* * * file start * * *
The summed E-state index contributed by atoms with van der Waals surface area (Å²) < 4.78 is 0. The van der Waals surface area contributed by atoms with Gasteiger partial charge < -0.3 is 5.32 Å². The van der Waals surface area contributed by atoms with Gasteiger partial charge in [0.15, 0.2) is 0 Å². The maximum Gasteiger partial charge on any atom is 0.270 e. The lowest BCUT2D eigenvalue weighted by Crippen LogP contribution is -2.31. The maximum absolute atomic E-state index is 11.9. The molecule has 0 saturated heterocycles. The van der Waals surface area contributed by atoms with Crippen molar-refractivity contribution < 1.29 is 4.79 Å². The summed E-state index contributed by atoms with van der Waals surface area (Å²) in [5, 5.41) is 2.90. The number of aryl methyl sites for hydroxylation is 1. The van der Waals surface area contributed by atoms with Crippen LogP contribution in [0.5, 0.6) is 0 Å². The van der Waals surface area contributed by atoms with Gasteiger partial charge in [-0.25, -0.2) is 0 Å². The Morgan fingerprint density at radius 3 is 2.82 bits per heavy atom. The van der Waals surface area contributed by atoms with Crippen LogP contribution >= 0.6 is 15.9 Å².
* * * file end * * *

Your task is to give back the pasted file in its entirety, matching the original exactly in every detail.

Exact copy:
The summed E-state index contributed by atoms with van der Waals surface area (Å²) < 4.78 is 0. The van der Waals surface area contributed by atoms with Gasteiger partial charge < -0.3 is 5.32 Å². The van der Waals surface area contributed by atoms with Gasteiger partial charge in [0.15, 0.2) is 0 Å². The maximum Gasteiger partial charge on any atom is 0.270 e. The lowest BCUT2D eigenvalue weighted by Crippen LogP contribution is -2.31. The maximum absolute atomic E-state index is 11.9. The molecule has 0 saturated heterocycles. The van der Waals surface area contributed by atoms with Crippen molar-refractivity contribution < 1.29 is 4.79 Å². The summed E-state index contributed by atoms with van der Waals surface area (Å²) in [5, 5.41) is 2.90. The number of aryl methyl sites for hydroxylation is 1. The van der Waals surface area contributed by atoms with Crippen LogP contribution in [0.5, 0.6) is 0 Å². The van der Waals surface area contributed by atoms with Gasteiger partial charge in [-0.25, -0.2) is 0 Å². The Morgan fingerprint density at radius 3 is 2.82 bits per heavy atom. The van der Waals surface area contributed by atoms with Crippen LogP contribution >= 0.6 is 15.9 Å².